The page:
"Crucially, it gives them the chance to meet people they may never have encountered before, from different backgrounds, to share a common experience and expand their networks. I’ve been struck by the camaraderie I’ve witnessed between young people who may not have previously hung out or been to the same school, but are coming together to do good for others.
"At that age I would have loved to have this sort of opportunity. We had a little project in my old area called Simba but by the time I was old enough to become involved, it had closed. In hindsight I think it would have been hugely beneficial. When you are young you are not really sure how you fit into society. Everyone has their own ideas, their own hopes, their own dreams of what they want to achieve formulating in their heads; some people are confident, even bolshie, yet some people are shy and nervous and it takes being in a group to know that all these character traits are normal. One is not necessarily better than the other. It just depends on how you use yours.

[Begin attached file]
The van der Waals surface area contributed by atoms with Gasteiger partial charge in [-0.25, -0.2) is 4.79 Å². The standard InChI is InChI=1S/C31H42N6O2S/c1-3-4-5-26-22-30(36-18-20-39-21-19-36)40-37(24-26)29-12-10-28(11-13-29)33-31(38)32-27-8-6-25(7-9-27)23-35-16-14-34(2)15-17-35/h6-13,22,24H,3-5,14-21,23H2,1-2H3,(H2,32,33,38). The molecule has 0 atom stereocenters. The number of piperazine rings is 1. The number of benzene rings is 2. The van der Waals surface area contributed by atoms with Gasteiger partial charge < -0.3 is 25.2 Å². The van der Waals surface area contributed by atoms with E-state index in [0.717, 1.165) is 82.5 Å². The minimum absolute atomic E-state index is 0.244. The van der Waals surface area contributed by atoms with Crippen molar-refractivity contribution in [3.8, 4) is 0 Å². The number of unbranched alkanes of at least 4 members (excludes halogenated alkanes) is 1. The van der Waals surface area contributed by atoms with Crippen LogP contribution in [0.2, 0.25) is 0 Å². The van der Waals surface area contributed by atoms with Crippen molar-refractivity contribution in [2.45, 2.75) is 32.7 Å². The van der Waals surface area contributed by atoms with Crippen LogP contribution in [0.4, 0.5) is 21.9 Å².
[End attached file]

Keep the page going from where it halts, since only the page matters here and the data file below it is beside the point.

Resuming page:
"I visited one NCS project in Folkestone in Kent last year; the group were raising awareness for a youth centre called The Shed by putting on a gig there. It was inspiring to see, but I also wanted to give them advice and tips on marketing and promoting their show; how to deliver a pitch and use social media. Those guys really didn’t expect it when I pulled up! I think to have someone come along who’s still young, relatable, and who’s achieved something is really important. I kind of see it as my duty to give back. Just like many other ambassadors have done, I wanted to engage with them, to listen, take an interest in their passions and achievements. I hope in some ways, it makes them feel like they too can achieve the things they want: it closes the distance between hope and reality. If it brings them a little bit more self-belief and conviction then that makes me feel good.